Nurse leaders are aware that today’s health care system has many issues complicating the goal of quality patient care and outcomes for all. Nurse leaders must stay informed and become involved as an advocate influencing changes in policy, laws, and/or regulations that govern the health care system they practice in. At times the advocacy requires a nurse leader to become more involved beyond their immediate level of practice and into the world of politics and policy.
The health care practice arena is impacted by decisions made by our legislative bodies at the federal and state levels. The changes in health care delivery methods, together with the political process and politicians' increased involvement in health care development and policy making, have left nurses in the position of needing to influence the processes.
Carol Huston (2008) shared that in preparing nurse leaders for the future there are essential competencies they must possess. The competencies will prepare the nurse leaders to handle the chaos and unpredictability that the health care system is in today and will be in the future. Huston (2008) shared that nurse leaders must begin to prepare to be effective leaders by: developing a global mindset about health care and professional nursing issues; increase their technology skills; perfect their decision-making ability; create an organizational culture that gives quality health care and patient and staff safety; develop an understanding and appropriate interventions in political processes; develop collaborative and team building abilities; and develop the ability to envision and adapt to rapid change and chaos. Preparing a nurse to lead in current and future health care environments, must include the use of the resources available from nursing professional organizations. Use of Professional Organizations
Joining and becoming involved in professional organizations will heighten a nurse leader’s knowledge level about the issues in the political arena that need input from nurses and that will affect the delivery of health care. Changes are often necessary in facility policy and services involved in the delivery of the managed care environment due to changes in regulations, laws and/or national health care policy. Nursing professional organizations can keep nurses current with the many changes that are made at the national, state and local levels. Although membership is not always mandatory to get the information available from the many organizations, a collective voice is a stronger advocate for change when the organization’s membership joins together to present the professions viewpoint on various reform issues. As a member you can receive emailed responses to political actions that the organization is involved in. There are newsletters that update political actions being taken, updates to standards that have been written, opportunities that are available to become involved in and articles about how nursing practice and competencies are currently being effected by evidence research, and how a nurse leader can become a member of a committee formed to work on how the organization should take action about current issues.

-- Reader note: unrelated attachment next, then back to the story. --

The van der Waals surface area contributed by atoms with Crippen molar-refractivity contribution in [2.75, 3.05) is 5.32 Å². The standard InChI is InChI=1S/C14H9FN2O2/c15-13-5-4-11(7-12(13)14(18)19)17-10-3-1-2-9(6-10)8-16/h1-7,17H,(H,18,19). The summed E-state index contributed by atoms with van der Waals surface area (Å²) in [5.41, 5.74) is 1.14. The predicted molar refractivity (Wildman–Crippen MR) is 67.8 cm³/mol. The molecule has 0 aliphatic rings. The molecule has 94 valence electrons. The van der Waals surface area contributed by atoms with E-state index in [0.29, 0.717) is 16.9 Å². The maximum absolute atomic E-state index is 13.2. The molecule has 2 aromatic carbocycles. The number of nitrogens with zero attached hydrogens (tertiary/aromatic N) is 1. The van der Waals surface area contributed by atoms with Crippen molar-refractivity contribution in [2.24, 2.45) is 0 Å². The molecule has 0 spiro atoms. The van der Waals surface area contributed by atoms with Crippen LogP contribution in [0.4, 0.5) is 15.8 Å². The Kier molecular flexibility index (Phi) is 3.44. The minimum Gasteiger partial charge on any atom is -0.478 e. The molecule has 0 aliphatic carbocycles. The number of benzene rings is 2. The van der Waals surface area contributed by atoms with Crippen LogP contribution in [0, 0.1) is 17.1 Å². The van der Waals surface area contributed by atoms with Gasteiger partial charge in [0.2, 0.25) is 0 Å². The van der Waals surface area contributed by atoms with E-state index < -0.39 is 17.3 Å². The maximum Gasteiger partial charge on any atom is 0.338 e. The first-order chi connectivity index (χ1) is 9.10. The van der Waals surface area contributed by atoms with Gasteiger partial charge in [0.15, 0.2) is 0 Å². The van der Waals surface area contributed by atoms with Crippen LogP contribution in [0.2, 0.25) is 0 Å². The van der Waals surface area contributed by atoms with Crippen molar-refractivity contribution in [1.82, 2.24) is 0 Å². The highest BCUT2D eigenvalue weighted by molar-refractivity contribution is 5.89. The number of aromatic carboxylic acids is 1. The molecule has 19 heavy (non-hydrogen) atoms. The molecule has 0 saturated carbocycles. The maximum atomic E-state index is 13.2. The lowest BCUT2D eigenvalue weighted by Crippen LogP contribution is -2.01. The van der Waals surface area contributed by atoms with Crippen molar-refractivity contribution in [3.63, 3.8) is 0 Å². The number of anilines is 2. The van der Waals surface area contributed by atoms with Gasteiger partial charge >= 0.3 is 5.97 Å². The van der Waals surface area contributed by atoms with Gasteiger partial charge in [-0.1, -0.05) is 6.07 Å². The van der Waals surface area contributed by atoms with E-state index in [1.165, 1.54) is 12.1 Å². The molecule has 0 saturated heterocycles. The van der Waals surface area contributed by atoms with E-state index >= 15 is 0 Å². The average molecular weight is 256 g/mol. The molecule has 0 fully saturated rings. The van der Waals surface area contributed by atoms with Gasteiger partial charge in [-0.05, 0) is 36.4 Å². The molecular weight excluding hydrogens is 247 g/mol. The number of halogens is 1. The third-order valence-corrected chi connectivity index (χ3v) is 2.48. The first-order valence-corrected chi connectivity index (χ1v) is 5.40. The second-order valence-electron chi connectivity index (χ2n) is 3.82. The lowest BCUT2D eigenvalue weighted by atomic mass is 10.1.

The American Nurses Association (ANA) (2011, About ANA) maintains that it “is the
only full-service professional organization representing the interests of the nation's 3.1 million
registered nurses through its constituent member nurses associations and its organizational
affiliates”. The ANA offers the improvement and advancement of the nursing profession by
contributing to the creation of a professional culture, by promoting the rights of nurses in the
workplace, by projecting a positive view of nursing, by establishing, maintaining and enforcing
the professions code of ethics, by stabilizing nursing standard’s of practice and by lobbying the
Congress as well as regulatory agencies on health care issues that will affect...